Canada enjoys sweet victory over US ice hockey team
Canada turned four years of bitter disappointment into triumph on Thursday, downing arch-rivals the United States 3-2 to win the Olympic women’s ice hockey final and reclaim the gold medal the Americans took from them in Pyeongchang.
Captain Marie-Philip Poulin scored the winning goal, a rebound in the second period, as an outgunned U.S. team recorded 40 shots on goal to Canada’s 21 but were unable to convert where it counted.
“There is some angel up there. This group makes things easy celebrating each other’s success being on the same page, one team,” Poulin said.
“Since 2018 we have been putting in the work and to be honest, to be rewarded with that gold medal today, was all worth it.”
Forward Hannah Brandt nearly got the U.S. on the board in the first three minutes with a wrist shot that ricocheted off the post and a Canada effort was ruled out for offside.
Sarah Nurse put Canada ahead and Poulin added to the advantage 15 minutes into the first period, stealing the puck and whipping it past American netminder Alex Cavallini.
She produced the game-winner midway through the second frame with a rebound off Cavallini’s pads.
Four-times Olympian Hilary Knight got the Americans on the board with a shorthanded effort and Amanda Kessel converted on a powerplay with 13 seconds to go in the third period after the U.S. pulled their goalie to bring the contest to a nail-biting conclusion.
The Canadians celebrated wildly, throwing their gloves in the air and mobbing each other having earned sweet redemption four years after the Americans ended their run of four straight golds in a devastating shootout loss.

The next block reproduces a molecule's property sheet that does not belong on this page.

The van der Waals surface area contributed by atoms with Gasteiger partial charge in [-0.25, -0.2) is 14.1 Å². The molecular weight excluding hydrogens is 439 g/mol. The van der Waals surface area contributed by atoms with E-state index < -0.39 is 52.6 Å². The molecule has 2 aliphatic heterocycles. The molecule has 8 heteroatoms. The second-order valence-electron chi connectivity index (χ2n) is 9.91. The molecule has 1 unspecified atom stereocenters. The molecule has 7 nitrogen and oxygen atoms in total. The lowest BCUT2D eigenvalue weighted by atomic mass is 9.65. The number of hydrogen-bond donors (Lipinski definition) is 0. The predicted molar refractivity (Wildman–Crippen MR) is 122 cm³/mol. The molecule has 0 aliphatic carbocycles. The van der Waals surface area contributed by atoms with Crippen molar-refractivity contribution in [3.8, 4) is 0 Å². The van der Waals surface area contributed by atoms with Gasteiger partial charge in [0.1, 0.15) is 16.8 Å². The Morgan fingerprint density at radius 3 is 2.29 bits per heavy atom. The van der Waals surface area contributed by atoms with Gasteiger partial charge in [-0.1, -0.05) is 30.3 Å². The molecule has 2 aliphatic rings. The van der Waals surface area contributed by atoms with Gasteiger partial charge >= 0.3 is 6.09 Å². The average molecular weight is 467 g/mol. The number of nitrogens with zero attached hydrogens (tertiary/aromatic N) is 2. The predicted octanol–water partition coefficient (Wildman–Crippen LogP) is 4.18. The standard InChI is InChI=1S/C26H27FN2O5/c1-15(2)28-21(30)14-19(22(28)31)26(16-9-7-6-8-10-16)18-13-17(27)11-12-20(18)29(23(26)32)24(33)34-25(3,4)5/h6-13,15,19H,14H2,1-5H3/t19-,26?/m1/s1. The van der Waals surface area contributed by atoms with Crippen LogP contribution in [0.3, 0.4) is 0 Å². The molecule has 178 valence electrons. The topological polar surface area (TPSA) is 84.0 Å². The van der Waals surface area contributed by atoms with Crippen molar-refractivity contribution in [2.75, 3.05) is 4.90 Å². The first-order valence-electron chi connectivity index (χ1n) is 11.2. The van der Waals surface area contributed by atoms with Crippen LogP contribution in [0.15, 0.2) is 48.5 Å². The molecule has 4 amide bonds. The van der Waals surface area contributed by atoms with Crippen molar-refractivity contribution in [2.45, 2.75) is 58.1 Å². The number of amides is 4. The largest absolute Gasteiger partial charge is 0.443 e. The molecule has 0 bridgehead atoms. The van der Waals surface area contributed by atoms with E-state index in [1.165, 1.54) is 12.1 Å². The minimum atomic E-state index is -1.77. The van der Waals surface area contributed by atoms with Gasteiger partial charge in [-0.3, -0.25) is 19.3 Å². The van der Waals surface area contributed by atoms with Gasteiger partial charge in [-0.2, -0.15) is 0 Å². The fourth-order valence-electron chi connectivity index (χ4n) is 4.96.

“I got shivers, 2018 was hard, very, very hard,” said Poulin. “When you take some time to reflect what you need to do better as a group it really pays off. When you surround yourself with good people, good things happen.”
Nurse made history with the most points and assists in a women’s Olympic tournament, while Poulin – nicknamed “Captain Clutch” – ended up as Beijing’s second highest scorer.
It was a devastating blow to the Americans, who also lost to Canada in last year’s world championship.
“We were never going to give up and I knew that and we believed that right to the very end,” said assistant captain Lee Stecklein.
“We always believed we could do it – if they had three, we were going to find a way to get four and we believed that until the very end.”
Victory capped a dominant tournament for the Canadians, who did not lose a game, recorded an 11-0 shutout over Sweden in the quarter-finals and routed Switzerland 10-3 win in the semis.
They finished third at the 2019 world championship, missing the final for the first time since the event was introduced in 1990, and made winning the Olympics their top priority.
“We had a team slogan that was called ‘impact the red’,” said Natalie Spooner, who recorded three goals and seven assists across the tournament.
“It was impacting those days when we weren’t able to be together, making sure we were improving as individuals and as a team also.”
The U.S. had a hint of the trouble to come in Beijing after losing to Canada 4-2 in the preliminary round, despite putting up 53 shots on goal to 27 from their opponents.
They lost star forward Brianna Decker to injury early in the first game and struggled to convert powerplay opportunities.
“There was a lot of adversity. There’s a handful of us that almost didn’t make it over here (to start with) because of COVID, and with goaltenders out, and then to lose your top player (Decker),” said Kessel.
“She’s unbelievable and to lose her definitely hurt our team.”
The teams will get a chance to renew their rivalry when the 2022 world championship starts in August.
(Reporting by Amy Tennery in Beijing; Additional reporting by Steve Keating; Editing by Muralikumar Anantharaman, Jacqueline Wong and Ed Osmond)